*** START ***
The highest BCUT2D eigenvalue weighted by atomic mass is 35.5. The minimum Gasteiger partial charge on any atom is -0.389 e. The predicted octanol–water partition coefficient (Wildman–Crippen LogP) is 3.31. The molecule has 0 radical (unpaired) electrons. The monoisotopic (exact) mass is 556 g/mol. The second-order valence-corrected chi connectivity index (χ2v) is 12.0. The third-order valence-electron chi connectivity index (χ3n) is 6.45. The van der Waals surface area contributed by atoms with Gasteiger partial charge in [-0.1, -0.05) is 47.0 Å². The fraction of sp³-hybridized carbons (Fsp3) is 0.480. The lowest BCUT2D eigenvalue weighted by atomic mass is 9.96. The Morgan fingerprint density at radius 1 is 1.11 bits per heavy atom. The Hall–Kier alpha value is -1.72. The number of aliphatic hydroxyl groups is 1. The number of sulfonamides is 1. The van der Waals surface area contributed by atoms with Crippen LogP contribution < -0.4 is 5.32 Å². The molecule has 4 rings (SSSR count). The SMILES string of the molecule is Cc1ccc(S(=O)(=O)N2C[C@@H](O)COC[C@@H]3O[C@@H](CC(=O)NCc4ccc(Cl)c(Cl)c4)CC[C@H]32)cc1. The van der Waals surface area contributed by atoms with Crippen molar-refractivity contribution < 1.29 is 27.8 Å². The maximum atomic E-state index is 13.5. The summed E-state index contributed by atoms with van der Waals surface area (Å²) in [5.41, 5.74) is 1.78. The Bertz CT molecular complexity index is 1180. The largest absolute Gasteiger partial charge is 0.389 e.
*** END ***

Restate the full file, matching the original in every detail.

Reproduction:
The highest BCUT2D eigenvalue weighted by atomic mass is 35.5. The minimum Gasteiger partial charge on any atom is -0.389 e. The predicted octanol–water partition coefficient (Wildman–Crippen LogP) is 3.31. The molecule has 0 radical (unpaired) electrons. The monoisotopic (exact) mass is 556 g/mol. The second-order valence-corrected chi connectivity index (χ2v) is 12.0. The third-order valence-electron chi connectivity index (χ3n) is 6.45. The van der Waals surface area contributed by atoms with Gasteiger partial charge in [-0.1, -0.05) is 47.0 Å². The fraction of sp³-hybridized carbons (Fsp3) is 0.480. The lowest BCUT2D eigenvalue weighted by atomic mass is 9.96. The Morgan fingerprint density at radius 1 is 1.11 bits per heavy atom. The Hall–Kier alpha value is -1.72. The number of aliphatic hydroxyl groups is 1. The number of sulfonamides is 1. The van der Waals surface area contributed by atoms with Crippen LogP contribution < -0.4 is 5.32 Å². The molecule has 4 rings (SSSR count). The SMILES string of the molecule is Cc1ccc(S(=O)(=O)N2C[C@@H](O)COC[C@@H]3O[C@@H](CC(=O)NCc4ccc(Cl)c(Cl)c4)CC[C@H]32)cc1. The van der Waals surface area contributed by atoms with Crippen molar-refractivity contribution < 1.29 is 27.8 Å². The maximum atomic E-state index is 13.5. The summed E-state index contributed by atoms with van der Waals surface area (Å²) in [5.41, 5.74) is 1.78. The Bertz CT molecular complexity index is 1180. The largest absolute Gasteiger partial charge is 0.389 e.